On a beautiful summer day a happy young woman walks through her lush garden with a basket in her hand. While surveying the paradise that she's created for herself she notices that her tomato plants are crowded with delicious red tomatoes. The look of contentment on her face turns to sheer joy at the sight of her bounty. She does what every gardener does before harvesting a crop, she snaps a picture of it with her smart phone and uploads it the internet, no doubt to Facebook or Twitpic, with the caption "from MY garden!"
This scene is from a commercial posted on the internet that will be airing this spring to support the Burpee Home Gardens product line. "Isn't it great? It will be airing across the country," said Erica Zipp, Account Executive at Bader Rutter the marketing agency responsible for the commercial, when I spoke to her today. Indeed, the commercial struck a cord with me even though probably a couple of years older and far less affluent (if the size of the garden in this commercial is any indication) than the target audience. As a garden blogger I'm regularly taking photos of what I'm most proud of in my garden and uploading them to the internet.
Filmed at the gardens of the Ball Horticultural Company in West
Chicago, IL., the commercial is part of a marketing campaign that will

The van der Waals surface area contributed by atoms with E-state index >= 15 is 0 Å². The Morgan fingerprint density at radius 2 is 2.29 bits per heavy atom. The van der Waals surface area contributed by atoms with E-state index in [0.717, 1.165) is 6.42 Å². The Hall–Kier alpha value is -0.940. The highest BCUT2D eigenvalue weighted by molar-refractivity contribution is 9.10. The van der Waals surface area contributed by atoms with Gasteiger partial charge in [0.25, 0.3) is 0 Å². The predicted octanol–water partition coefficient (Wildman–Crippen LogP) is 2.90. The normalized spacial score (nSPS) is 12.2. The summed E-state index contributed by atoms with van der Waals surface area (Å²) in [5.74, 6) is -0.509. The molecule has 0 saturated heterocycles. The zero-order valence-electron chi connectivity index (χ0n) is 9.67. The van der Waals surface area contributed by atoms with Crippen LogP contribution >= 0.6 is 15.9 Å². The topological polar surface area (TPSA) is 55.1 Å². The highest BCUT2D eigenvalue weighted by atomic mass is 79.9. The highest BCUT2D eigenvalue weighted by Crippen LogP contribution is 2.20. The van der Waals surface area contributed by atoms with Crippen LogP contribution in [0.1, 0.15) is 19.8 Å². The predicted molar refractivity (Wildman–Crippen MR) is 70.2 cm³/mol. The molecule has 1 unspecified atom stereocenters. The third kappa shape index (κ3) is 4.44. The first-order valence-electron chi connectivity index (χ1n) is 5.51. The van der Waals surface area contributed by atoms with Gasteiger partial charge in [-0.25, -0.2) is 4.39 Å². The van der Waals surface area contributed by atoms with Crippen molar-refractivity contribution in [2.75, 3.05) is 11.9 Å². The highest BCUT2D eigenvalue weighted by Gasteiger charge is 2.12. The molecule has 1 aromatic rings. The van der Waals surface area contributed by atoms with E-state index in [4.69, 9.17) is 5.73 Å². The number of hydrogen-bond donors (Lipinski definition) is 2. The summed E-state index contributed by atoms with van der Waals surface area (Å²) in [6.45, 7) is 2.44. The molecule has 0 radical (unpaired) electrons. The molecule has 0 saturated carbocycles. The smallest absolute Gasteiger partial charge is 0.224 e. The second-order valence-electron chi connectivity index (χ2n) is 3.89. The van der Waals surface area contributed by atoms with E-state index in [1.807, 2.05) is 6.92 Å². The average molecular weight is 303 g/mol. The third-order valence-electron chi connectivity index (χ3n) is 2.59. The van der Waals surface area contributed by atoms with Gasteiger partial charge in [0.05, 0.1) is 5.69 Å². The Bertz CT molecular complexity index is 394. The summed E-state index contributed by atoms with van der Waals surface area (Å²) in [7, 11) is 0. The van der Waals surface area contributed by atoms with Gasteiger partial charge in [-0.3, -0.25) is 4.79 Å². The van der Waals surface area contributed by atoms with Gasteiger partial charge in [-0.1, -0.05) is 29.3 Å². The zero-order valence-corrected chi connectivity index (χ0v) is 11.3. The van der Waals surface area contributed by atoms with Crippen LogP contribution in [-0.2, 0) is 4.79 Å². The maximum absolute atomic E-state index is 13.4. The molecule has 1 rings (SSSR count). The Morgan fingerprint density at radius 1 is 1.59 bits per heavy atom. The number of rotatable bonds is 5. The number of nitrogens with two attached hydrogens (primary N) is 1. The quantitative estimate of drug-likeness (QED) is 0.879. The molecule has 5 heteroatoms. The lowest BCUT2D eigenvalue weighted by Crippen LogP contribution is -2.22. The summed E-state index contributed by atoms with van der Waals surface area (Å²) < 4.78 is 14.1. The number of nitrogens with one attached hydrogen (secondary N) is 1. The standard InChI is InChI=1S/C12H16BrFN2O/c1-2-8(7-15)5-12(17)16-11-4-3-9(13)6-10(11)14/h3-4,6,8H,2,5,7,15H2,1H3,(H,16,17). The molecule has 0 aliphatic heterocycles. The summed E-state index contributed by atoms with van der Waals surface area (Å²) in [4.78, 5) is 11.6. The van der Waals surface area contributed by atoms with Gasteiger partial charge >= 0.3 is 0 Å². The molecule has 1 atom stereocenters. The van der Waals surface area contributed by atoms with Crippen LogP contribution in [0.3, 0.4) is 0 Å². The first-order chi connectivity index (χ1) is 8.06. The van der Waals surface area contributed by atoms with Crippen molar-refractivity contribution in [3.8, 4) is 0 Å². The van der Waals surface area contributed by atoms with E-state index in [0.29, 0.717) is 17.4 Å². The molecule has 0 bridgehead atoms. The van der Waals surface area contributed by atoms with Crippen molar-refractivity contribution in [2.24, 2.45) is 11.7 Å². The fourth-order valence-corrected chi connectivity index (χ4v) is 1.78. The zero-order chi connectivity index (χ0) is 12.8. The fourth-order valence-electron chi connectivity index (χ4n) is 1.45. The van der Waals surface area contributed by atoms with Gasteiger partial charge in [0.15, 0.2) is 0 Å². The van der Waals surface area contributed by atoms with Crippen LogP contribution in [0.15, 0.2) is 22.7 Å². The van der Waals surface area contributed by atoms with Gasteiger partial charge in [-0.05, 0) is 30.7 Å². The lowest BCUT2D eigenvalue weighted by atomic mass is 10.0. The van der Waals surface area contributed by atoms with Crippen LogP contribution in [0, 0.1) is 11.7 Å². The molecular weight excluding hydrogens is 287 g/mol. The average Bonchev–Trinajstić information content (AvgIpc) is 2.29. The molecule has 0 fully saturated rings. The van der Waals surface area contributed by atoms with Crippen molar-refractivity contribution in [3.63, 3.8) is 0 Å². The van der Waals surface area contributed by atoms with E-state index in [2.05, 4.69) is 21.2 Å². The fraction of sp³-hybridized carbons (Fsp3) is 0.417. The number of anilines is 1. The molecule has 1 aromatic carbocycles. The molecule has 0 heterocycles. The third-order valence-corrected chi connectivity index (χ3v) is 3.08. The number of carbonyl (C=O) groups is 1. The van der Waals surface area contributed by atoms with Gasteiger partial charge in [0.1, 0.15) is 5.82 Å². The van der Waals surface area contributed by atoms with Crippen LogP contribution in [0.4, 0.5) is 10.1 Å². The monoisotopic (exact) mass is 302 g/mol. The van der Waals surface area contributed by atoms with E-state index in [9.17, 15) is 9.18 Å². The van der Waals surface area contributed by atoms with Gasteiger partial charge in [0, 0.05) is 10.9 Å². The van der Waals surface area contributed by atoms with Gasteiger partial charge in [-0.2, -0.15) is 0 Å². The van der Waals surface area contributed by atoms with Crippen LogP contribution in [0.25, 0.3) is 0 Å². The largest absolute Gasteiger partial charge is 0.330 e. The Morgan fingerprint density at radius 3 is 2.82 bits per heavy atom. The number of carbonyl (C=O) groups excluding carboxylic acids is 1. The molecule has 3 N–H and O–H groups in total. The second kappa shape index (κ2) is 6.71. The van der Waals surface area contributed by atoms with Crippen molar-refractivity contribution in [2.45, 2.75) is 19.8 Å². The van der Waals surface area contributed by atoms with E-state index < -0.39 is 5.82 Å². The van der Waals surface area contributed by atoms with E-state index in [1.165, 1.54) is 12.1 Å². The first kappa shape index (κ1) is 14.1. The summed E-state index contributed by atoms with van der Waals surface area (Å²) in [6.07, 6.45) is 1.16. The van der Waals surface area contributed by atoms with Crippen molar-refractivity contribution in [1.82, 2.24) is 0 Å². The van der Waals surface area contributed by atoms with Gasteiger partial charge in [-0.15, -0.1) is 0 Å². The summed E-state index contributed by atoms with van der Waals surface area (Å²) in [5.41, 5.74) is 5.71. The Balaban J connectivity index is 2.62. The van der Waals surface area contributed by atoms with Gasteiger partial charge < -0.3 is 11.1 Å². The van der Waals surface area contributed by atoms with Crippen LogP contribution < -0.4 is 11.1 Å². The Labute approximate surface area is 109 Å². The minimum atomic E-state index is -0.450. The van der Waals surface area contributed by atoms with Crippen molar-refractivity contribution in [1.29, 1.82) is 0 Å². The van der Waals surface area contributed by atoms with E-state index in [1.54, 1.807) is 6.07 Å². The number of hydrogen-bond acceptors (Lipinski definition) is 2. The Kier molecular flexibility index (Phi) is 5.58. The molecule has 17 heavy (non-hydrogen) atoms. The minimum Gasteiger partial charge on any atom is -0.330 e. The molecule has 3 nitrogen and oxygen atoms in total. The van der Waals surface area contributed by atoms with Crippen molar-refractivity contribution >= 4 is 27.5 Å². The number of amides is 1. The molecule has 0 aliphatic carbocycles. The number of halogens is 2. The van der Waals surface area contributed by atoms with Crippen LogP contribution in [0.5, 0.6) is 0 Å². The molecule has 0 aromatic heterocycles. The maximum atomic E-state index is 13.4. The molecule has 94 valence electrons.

include social media to introduce Burpee to a "new, younger, more
casual gardening audience." The commercial reminds me of several
products I saw at the Independent Garden Center Show in 2009 that were
created to appeal to this casual gardener by simultaneously
demystifying gardening and framing a garden as an object to be proud
of. Lately I've been wondering if this casual gardener does indeed
exist or is just a figment of the garden marketer imagination. After
this commercial airs if I start seeing non-garden bloggers sharing
Twitpics of backyard tomatoes I'll have my answer. I wonder if W. Atlee
Burpee were alive today; would he follow me back on Twitter?
was founded in Philadelphia in 1876 by W. Atlee Burpee at the age of 18
with a $1000.00 loan from his mother. Today, Burpee is owned by George
Ball Jr., and is probably better known as a seed company to older and
established gardeners. Last year the Burpee Home Gardens line was
available in the Gulf States and the Mid-Atlantic regions. The complete
line, more than 100 varieties, of Burpee Home Gardens plants will be
available at retailers across the country this year.